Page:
The Cocktail Lovers Magazine Issue 48



An insider’s guide to New Orleans by Phil Huckle

ByThe Cocktail Lovers


New Orleans is my favourite city in the world. I was fortunate to live (and bartend) here from 1996-2000. I’ve been going back on a regular basis ever since. My guide to New Orleans is by no way the definitive authority on Tales of  the Cocktail or the city itself but I hope a few interesting tips for you to consider.

Today the city is famous for its partying and Bourbon Street, food, music, architecture and its festivals, ghost tours, voodoo, cemeteries and swamps etc. Therefore if you do have any free time away from your TOTC schedule then you won’t get bored.


This famous port city was founded by the French in 1718, briefly ceded to the Spanish before the whole territory of Louisiana was sold to America in 1803. The two beautiful historical areas of the city are the French Quarter (Downtown) and Uptown. The architecture and feel of the city is completely different in both areas.

The people here really have that “live for the day” spirit and when you understand the numerous examples of war, hurricanes, disease, famine, crime and poverty that have befallen the city then you start to understand why.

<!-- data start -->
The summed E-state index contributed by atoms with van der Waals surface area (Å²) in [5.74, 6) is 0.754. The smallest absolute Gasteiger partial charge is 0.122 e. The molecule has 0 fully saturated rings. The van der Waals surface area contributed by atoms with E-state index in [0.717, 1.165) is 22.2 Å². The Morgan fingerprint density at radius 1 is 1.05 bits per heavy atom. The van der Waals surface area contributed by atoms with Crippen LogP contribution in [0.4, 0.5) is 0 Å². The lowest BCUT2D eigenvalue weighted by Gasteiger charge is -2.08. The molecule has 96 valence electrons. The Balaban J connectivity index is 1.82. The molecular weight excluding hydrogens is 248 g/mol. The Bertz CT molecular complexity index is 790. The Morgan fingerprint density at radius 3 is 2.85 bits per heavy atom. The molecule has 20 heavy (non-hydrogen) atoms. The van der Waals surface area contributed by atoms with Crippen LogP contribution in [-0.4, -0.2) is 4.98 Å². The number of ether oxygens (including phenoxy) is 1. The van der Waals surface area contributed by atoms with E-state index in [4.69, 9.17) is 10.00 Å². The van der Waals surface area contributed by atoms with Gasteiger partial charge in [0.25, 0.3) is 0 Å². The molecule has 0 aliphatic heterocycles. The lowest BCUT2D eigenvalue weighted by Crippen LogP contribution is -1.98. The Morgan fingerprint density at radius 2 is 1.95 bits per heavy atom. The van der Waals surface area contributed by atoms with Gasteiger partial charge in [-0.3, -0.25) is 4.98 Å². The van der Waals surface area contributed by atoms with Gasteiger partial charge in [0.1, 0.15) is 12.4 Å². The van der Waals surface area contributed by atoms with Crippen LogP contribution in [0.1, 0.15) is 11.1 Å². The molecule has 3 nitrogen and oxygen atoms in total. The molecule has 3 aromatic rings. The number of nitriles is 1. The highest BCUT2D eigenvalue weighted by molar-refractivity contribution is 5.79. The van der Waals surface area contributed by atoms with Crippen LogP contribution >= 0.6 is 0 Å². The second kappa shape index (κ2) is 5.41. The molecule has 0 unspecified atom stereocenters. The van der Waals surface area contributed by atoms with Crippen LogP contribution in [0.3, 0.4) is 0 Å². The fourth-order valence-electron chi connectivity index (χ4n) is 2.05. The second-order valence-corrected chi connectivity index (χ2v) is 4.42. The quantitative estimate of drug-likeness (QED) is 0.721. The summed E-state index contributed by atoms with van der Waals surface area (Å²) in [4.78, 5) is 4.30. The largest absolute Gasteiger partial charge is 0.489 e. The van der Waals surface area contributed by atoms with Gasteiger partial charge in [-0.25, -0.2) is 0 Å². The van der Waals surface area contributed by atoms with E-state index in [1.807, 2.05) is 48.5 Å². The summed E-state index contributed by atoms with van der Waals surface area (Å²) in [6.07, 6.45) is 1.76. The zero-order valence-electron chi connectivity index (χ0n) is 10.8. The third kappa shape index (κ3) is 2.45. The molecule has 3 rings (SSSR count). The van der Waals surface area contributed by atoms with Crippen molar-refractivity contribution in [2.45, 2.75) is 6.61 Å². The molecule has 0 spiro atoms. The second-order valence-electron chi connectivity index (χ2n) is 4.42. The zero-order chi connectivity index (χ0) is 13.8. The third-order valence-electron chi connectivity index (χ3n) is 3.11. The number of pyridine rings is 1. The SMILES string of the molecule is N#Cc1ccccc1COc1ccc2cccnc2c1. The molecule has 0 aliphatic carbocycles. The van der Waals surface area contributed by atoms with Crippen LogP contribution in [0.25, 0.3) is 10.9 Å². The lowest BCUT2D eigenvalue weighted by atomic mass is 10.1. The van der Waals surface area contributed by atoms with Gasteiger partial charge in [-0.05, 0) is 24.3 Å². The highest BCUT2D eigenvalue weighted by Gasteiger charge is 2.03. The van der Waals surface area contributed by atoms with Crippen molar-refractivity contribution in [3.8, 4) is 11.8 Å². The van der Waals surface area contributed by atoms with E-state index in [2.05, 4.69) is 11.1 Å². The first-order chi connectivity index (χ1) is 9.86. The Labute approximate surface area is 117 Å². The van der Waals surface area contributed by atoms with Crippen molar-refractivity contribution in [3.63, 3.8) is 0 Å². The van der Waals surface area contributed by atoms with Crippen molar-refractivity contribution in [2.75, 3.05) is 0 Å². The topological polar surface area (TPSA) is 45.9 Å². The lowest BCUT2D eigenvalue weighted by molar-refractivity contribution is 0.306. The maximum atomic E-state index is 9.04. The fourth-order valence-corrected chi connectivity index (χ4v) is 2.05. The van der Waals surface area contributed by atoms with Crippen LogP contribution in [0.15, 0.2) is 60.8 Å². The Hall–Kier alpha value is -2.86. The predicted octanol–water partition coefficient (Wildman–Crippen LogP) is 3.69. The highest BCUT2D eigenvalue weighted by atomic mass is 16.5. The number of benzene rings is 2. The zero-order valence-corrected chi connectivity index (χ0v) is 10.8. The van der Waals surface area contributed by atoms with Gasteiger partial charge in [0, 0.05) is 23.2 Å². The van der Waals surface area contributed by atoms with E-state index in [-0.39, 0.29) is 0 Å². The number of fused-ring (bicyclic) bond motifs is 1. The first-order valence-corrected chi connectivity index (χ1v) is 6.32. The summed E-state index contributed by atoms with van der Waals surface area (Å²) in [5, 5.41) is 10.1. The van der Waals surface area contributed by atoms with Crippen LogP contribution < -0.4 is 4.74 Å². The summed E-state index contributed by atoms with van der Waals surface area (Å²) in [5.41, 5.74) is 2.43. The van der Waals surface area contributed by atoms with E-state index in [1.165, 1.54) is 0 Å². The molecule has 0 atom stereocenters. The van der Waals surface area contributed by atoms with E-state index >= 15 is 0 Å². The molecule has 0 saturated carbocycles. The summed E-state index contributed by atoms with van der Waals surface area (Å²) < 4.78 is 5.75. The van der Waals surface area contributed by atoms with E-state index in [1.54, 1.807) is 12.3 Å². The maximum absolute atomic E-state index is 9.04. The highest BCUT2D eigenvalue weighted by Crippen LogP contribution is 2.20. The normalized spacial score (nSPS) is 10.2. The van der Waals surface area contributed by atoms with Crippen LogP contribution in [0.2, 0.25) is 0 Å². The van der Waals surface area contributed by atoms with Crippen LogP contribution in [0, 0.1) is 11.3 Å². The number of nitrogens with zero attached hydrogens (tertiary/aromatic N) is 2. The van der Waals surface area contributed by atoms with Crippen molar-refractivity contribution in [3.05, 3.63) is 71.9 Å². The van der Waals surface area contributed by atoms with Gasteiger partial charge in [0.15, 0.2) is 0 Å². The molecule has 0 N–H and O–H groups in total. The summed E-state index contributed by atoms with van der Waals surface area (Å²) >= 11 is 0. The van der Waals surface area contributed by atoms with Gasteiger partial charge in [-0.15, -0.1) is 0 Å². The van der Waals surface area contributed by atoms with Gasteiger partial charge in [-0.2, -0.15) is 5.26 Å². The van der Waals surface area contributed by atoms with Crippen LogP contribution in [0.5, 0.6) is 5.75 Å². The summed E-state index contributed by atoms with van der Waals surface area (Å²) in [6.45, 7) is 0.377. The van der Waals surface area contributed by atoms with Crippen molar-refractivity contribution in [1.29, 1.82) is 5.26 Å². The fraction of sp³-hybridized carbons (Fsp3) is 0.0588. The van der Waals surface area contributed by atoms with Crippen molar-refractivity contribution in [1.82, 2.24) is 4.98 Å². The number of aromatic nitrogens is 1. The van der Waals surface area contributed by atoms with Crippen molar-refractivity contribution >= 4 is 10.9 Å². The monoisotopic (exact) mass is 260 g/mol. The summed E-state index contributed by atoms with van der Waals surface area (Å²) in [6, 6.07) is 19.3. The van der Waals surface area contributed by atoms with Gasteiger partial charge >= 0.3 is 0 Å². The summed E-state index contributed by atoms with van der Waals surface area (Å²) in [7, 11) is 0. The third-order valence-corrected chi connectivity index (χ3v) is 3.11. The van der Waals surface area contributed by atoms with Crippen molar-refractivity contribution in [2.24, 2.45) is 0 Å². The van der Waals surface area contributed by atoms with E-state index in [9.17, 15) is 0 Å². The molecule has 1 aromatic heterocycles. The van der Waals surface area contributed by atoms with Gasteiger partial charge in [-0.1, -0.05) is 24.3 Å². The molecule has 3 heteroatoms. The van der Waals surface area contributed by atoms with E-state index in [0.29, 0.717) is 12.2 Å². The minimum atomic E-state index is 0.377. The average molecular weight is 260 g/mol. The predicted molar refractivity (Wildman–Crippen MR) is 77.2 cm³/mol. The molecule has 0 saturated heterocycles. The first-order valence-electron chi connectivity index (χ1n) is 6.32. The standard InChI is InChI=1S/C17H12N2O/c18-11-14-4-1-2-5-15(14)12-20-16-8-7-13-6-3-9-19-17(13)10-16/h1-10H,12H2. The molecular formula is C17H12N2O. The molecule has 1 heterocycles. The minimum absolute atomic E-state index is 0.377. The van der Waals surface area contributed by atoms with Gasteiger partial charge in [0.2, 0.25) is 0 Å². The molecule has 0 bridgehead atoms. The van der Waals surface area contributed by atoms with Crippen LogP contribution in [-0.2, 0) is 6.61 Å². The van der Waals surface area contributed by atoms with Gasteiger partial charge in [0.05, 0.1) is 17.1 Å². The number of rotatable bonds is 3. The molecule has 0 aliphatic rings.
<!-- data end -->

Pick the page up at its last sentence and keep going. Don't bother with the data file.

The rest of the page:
Heat/hotel pools

July is the off-season for the simple reason of the oppressive heat. Most days the heat index will be over 40c/100f therefore if you’re not at a seminar in the afternoon I suggest hitting the pool. The following hotels all have great pools (with bars) which are easy to get into.

Omni Royal
Bourbon Orleans
Windsor Court

If you’re not a guest then buy a few drinks, its just good manners!



The following bars are famous for their historical link to a great classic cocktail. Worth checking out are
Monteleone Hotel (Vieux Carre)
Roosevelt Hotel (Ramos Gin fizz & Sazerac)
Tujagues (Grasshopper)
Brennan’s Rest. (Brandy Milk Punch)
Old Absinthe House (Absinthe Frappe)
Arnaud’s French 75 Bar (French 75)
Pat O’Briens* (Hurricane).